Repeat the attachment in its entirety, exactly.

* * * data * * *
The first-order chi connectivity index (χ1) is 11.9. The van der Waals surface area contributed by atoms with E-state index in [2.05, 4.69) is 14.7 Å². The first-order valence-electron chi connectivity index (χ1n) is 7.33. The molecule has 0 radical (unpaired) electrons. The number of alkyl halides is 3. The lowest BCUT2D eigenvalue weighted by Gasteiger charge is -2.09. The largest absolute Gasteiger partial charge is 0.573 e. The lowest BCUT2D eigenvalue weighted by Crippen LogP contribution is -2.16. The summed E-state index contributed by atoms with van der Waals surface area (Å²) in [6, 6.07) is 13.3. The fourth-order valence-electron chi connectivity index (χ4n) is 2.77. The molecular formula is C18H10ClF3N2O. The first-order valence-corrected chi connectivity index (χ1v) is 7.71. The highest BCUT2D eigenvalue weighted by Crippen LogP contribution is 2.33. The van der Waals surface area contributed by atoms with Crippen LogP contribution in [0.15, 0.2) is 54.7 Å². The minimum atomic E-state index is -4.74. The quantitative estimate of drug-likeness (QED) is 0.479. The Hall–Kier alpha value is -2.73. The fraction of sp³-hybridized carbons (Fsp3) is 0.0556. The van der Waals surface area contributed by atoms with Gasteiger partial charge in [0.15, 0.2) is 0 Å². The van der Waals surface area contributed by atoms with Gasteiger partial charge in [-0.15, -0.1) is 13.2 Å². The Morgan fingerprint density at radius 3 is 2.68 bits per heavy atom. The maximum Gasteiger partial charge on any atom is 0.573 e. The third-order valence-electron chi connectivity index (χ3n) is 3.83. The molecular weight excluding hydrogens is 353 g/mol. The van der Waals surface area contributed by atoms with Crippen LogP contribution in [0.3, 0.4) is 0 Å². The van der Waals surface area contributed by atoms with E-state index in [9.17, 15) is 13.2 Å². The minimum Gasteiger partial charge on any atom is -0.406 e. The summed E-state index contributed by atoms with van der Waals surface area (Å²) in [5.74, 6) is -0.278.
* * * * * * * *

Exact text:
The first-order chi connectivity index (χ1) is 11.9. The van der Waals surface area contributed by atoms with E-state index in [2.05, 4.69) is 14.7 Å². The first-order valence-electron chi connectivity index (χ1n) is 7.33. The molecule has 0 radical (unpaired) electrons. The number of alkyl halides is 3. The lowest BCUT2D eigenvalue weighted by Gasteiger charge is -2.09. The largest absolute Gasteiger partial charge is 0.573 e. The lowest BCUT2D eigenvalue weighted by Crippen LogP contribution is -2.16. The summed E-state index contributed by atoms with van der Waals surface area (Å²) in [6, 6.07) is 13.3. The fourth-order valence-electron chi connectivity index (χ4n) is 2.77. The molecular formula is C18H10ClF3N2O. The first-order valence-corrected chi connectivity index (χ1v) is 7.71. The highest BCUT2D eigenvalue weighted by Crippen LogP contribution is 2.33. The van der Waals surface area contributed by atoms with Crippen LogP contribution in [0.15, 0.2) is 54.7 Å². The minimum atomic E-state index is -4.74. The quantitative estimate of drug-likeness (QED) is 0.479. The Hall–Kier alpha value is -2.73. The fraction of sp³-hybridized carbons (Fsp3) is 0.0556. The van der Waals surface area contributed by atoms with Gasteiger partial charge in [0.15, 0.2) is 0 Å². The van der Waals surface area contributed by atoms with Gasteiger partial charge in [-0.15, -0.1) is 13.2 Å². The Morgan fingerprint density at radius 3 is 2.68 bits per heavy atom. The maximum Gasteiger partial charge on any atom is 0.573 e. The third-order valence-electron chi connectivity index (χ3n) is 3.83. The molecular weight excluding hydrogens is 353 g/mol. The van der Waals surface area contributed by atoms with Crippen LogP contribution in [0.3, 0.4) is 0 Å². The van der Waals surface area contributed by atoms with E-state index in [9.17, 15) is 13.2 Å². The minimum Gasteiger partial charge on any atom is -0.406 e. The summed E-state index contributed by atoms with van der Waals surface area (Å²) in [5.74, 6) is -0.278.